Sunday, July 03, 2005

A Midsummer's Night Roadtrip

Drove up with the girls to Stratford-upon-Avon yesterday to see a Royal Shakespeare Company production of A Midsummer's Night Dream. It was a pretty drive (especially with Mary doing the driving) up the M40 past Oxford and Blenheim Palace. It would be nice to do it again with time to linger at some of those places. Stratford-upon-Avon is a tourist trap, but a pretty one with lots of nice Tudor buildings. We unfortunately didn't have much time to tour around before the show. The RSC theater, I have to say, is perfectly dreadful. It was built in the 1920s, and was just awful: hot and sweaty, cramped, awkwardly laid out. From the outside it looks like a failed Robert Moses housing project. The audience has to wind its way through narrow hallways to reach their seats, which, if you are in the upper balcony as we were, were mere feet from the rafters. Apparently, the backstage is even worse, with the actors having to run outside round the back of the building to switch sides of the stage. Plans have been in the work for a new theater for ages, but with no result yet.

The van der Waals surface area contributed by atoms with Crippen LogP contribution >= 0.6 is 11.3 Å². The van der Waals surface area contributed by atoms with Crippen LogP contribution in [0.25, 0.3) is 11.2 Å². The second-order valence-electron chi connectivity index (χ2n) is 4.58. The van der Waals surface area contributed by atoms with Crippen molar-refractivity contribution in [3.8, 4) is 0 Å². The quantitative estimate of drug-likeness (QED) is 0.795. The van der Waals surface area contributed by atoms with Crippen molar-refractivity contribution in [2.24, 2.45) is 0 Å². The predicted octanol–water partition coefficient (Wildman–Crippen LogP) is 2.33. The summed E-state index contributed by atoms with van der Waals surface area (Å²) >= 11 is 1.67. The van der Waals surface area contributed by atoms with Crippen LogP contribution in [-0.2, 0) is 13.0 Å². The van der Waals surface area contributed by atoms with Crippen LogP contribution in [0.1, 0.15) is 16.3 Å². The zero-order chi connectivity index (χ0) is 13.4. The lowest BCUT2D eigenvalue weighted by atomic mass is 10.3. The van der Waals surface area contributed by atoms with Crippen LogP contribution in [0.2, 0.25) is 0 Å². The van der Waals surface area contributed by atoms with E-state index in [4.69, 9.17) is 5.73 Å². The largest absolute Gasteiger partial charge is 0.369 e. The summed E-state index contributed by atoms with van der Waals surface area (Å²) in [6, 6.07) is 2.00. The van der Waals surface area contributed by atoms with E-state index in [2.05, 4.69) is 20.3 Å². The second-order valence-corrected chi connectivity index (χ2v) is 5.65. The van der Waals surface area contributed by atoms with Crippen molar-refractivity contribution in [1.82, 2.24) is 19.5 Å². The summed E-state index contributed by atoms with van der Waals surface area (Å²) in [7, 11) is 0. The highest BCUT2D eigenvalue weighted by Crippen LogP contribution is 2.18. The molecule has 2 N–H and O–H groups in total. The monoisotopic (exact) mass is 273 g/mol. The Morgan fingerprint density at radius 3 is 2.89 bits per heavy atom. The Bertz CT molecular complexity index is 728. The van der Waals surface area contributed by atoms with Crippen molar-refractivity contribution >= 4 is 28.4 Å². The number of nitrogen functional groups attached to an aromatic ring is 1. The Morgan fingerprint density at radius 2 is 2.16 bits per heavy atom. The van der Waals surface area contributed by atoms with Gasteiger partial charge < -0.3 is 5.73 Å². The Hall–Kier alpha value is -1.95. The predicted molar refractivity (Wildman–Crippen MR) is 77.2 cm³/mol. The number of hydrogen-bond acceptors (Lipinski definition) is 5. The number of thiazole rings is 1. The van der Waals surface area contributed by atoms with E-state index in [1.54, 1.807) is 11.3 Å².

The production was great though. It was a mixture of rather modernist starkness (particulary in the Athenian context) and then busier, more fanciful sets for the fairy bits. The Athenians were dressed in contemporary clothes, and the fairies were all punked out in grunge garb. There was some slightly eerie puppet work--Titania's fairy attendents were a flock of plastic baby dolls held aloft by actors, and her boy page was a knee-high puppet being guided from behind. In general, it is a pleasure to watch some very well-trained Shakespearean actors do what they do best.

Beforehand we had a pleasant dinner with one of Mary's classmates and her mother, who live in Sheffield. One of the facts of my time here is that I never actually have much interaction with real live British people. Mary's close friends are Americans, and there aren't really many other opportunities to meet people. My main contact with them is dodging the endless stroller-wielding yuppies that plague the Barnet High Street. So it was actually really great to talk with two intelligent, non-stroller-wielding Brits.

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